Pilot program lets schools tap into a helpline with close ties to Twitter and Facebook
With a reported 55 percent of all teens on social media witnessing outright bullying via that medium, and with 95 percent of those youngsters who witnessed bullying on social media choosing to simply ignore the behavior, K-12 districts are growing increasingly concerned about the impact that such activities can have on their students.
This concern is warranted according to the advocacy site NoBullying.com, which reports that just one of out of every six parents are even aware of the scope and intensity involved with cyber bullying and that the victims are more likely to suffer from low self-esteem and to consider suicide as a result.
Anne Collier, founder and president of nonprofit Net Family News, wants to get K-12 districts in California — and eventually nationwide — involved with the anti-bullying movement as it pertains to social media platforms like Facebook, Twitter, and Instagram. Collier, who is co-creator of the recently-launched iCanHelpline.org, teamed up with #iCANHELP to develop a social media helpline for schools.
Currently being piloted in California, the helpline provides administrators, teachers, and school staff with help managing cyberbullying, sexting, or reputation-related problems that may surface at their schools. Available via email or a toll-free phone number, the helpline has gained in-kind and financial support from Google, Facebook, Snapchat, Twitter, and Ask.fm. The pilot’s largest chunk of financial support was provided by the Digital Trust Foundation, which funds projects that promote online privacy, safety, and security.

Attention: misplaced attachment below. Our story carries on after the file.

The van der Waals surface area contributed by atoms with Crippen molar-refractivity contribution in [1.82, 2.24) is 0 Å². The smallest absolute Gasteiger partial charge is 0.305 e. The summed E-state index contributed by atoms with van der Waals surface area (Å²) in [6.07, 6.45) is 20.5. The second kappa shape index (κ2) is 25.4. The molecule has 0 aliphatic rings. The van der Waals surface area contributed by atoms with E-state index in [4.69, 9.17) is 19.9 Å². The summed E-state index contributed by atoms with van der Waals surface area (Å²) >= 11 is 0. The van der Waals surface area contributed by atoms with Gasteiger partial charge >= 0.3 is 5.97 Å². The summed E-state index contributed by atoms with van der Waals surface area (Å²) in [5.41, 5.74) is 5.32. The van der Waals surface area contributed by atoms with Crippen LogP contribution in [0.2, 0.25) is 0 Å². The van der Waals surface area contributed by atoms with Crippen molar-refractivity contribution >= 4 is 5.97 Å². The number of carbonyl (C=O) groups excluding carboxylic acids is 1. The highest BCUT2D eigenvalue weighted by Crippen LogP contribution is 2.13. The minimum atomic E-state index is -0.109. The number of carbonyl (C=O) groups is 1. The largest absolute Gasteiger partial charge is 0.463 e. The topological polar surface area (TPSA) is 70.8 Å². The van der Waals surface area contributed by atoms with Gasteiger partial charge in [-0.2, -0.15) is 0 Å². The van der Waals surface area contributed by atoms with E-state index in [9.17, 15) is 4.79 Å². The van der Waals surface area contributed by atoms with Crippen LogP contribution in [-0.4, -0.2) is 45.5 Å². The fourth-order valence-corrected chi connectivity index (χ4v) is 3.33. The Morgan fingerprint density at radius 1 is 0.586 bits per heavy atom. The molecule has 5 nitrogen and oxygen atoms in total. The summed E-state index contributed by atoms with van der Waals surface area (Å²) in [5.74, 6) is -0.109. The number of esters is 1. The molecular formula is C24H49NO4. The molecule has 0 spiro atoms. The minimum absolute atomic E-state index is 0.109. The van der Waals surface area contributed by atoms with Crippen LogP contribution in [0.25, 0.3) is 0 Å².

A tool for schools
According to Collier, the helpline is designed specifically for schools or districts (as opposed to individual students or parents) that, upon calling, are connected with either #iCANHELP’s Matt Soeth (who is currently managing the helpline) or Collier herself. “We know from the early volume levels of the U.K.-based helpline, which iCanHelpline was modeled after, that this will be enough [manpower] to manage the call volume,” she explains, noting that the phone number is not meant to be a replacement for emergency service.
“We help schools and districts resolve cases by talking to them within a 24-hour period or less, but these cases are meant to be worked thoughtfully.” That means reviewing the evidence across one or more social media platforms and deciding whether the activity violates the firm’s terms of service. If it does, then Collier and Soeth will request that the abusive content be removed from the site.
Collier, who serves on several safety advisory boards for household-name social media sites, says the premise behind the helpline is straightforward: schools call or email for help dealing with negative situations that happen in the social media realm, and whether the problem involves students, staff, educators, or district officials. She said the idea for the helpline came after 15 years of writing and research showed that if “we aren’t going to pay close attention to the research and policy-making, then maybe we’ll pay attention to the actual experience.”